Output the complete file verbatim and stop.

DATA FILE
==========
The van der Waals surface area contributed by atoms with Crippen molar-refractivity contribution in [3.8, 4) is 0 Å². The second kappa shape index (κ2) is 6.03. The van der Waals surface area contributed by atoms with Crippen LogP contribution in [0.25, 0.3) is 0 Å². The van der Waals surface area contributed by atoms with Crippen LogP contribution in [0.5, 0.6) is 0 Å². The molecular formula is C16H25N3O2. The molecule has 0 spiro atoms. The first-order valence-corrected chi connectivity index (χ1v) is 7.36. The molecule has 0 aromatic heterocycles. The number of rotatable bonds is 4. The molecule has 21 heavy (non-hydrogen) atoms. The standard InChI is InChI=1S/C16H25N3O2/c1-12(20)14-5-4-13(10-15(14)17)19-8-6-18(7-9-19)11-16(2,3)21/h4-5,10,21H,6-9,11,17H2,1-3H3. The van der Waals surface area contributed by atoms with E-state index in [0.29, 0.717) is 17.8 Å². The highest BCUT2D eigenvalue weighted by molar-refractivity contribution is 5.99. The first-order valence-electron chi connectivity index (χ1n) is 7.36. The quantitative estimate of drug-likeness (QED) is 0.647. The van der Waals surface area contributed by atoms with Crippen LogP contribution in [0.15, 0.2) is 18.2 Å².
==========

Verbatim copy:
The van der Waals surface area contributed by atoms with Crippen molar-refractivity contribution in [3.8, 4) is 0 Å². The second kappa shape index (κ2) is 6.03. The van der Waals surface area contributed by atoms with Crippen LogP contribution in [0.25, 0.3) is 0 Å². The van der Waals surface area contributed by atoms with Crippen LogP contribution in [0.5, 0.6) is 0 Å². The molecular formula is C16H25N3O2. The molecule has 0 spiro atoms. The first-order valence-corrected chi connectivity index (χ1v) is 7.36. The molecule has 0 aromatic heterocycles. The number of rotatable bonds is 4. The molecule has 21 heavy (non-hydrogen) atoms. The standard InChI is InChI=1S/C16H25N3O2/c1-12(20)14-5-4-13(10-15(14)17)19-8-6-18(7-9-19)11-16(2,3)21/h4-5,10,21H,6-9,11,17H2,1-3H3. The van der Waals surface area contributed by atoms with E-state index in [0.29, 0.717) is 17.8 Å². The highest BCUT2D eigenvalue weighted by molar-refractivity contribution is 5.99. The first-order valence-electron chi connectivity index (χ1n) is 7.36. The quantitative estimate of drug-likeness (QED) is 0.647. The van der Waals surface area contributed by atoms with Crippen LogP contribution in [0.15, 0.2) is 18.2 Å².